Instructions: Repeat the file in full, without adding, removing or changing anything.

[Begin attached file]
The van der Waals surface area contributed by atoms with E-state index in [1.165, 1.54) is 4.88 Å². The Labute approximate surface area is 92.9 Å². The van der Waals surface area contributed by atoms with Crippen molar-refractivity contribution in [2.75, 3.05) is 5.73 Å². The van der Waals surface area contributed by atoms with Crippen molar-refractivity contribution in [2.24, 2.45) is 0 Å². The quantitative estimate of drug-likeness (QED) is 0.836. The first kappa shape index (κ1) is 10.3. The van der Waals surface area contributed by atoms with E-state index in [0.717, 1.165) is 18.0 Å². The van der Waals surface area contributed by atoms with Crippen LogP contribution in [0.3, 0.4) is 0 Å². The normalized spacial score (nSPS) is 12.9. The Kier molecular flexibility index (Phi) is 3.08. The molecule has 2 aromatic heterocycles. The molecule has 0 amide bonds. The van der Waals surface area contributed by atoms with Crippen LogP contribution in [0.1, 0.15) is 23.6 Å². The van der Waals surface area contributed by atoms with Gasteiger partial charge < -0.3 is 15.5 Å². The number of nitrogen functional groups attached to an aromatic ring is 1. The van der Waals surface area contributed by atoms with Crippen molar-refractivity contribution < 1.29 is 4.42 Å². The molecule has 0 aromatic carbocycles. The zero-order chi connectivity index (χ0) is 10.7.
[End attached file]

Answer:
The van der Waals surface area contributed by atoms with E-state index in [1.165, 1.54) is 4.88 Å². The Labute approximate surface area is 92.9 Å². The van der Waals surface area contributed by atoms with Crippen molar-refractivity contribution in [2.75, 3.05) is 5.73 Å². The van der Waals surface area contributed by atoms with Crippen molar-refractivity contribution in [2.24, 2.45) is 0 Å². The quantitative estimate of drug-likeness (QED) is 0.836. The first kappa shape index (κ1) is 10.3. The van der Waals surface area contributed by atoms with E-state index in [0.717, 1.165) is 18.0 Å². The van der Waals surface area contributed by atoms with Crippen LogP contribution in [0.3, 0.4) is 0 Å². The normalized spacial score (nSPS) is 12.9. The Kier molecular flexibility index (Phi) is 3.08. The molecule has 2 aromatic heterocycles. The molecule has 0 amide bonds. The van der Waals surface area contributed by atoms with Crippen LogP contribution in [0.1, 0.15) is 23.6 Å². The van der Waals surface area contributed by atoms with Gasteiger partial charge < -0.3 is 15.5 Å². The number of nitrogen functional groups attached to an aromatic ring is 1. The van der Waals surface area contributed by atoms with Crippen molar-refractivity contribution < 1.29 is 4.42 Å². The molecule has 0 aromatic carbocycles. The zero-order chi connectivity index (χ0) is 10.7.